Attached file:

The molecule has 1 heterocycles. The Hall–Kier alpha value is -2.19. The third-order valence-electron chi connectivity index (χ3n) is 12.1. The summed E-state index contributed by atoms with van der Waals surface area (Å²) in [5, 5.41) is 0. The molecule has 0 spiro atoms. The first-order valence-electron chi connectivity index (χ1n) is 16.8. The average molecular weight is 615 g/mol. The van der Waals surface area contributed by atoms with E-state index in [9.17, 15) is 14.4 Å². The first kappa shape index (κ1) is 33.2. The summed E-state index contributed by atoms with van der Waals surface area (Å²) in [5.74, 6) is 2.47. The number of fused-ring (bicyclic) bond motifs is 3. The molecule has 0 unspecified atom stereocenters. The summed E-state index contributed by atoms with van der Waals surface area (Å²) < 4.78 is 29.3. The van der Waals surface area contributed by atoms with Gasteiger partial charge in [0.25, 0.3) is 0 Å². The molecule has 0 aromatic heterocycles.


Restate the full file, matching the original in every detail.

The molecule has 1 heterocycles. The Hall–Kier alpha value is -2.19. The third-order valence-electron chi connectivity index (χ3n) is 12.1. The summed E-state index contributed by atoms with van der Waals surface area (Å²) in [5, 5.41) is 0. The molecule has 0 spiro atoms. The first-order valence-electron chi connectivity index (χ1n) is 16.8. The average molecular weight is 615 g/mol. The van der Waals surface area contributed by atoms with E-state index in [9.17, 15) is 14.4 Å². The first kappa shape index (κ1) is 33.2. The summed E-state index contributed by atoms with van der Waals surface area (Å²) in [5.74, 6) is 2.47. The number of fused-ring (bicyclic) bond motifs is 3. The molecule has 0 unspecified atom stereocenters. The summed E-state index contributed by atoms with van der Waals surface area (Å²) < 4.78 is 29.3. The van der Waals surface area contributed by atoms with Gasteiger partial charge in [0.25, 0.3) is 0 Å². The molecule has 0 aromatic heterocycles.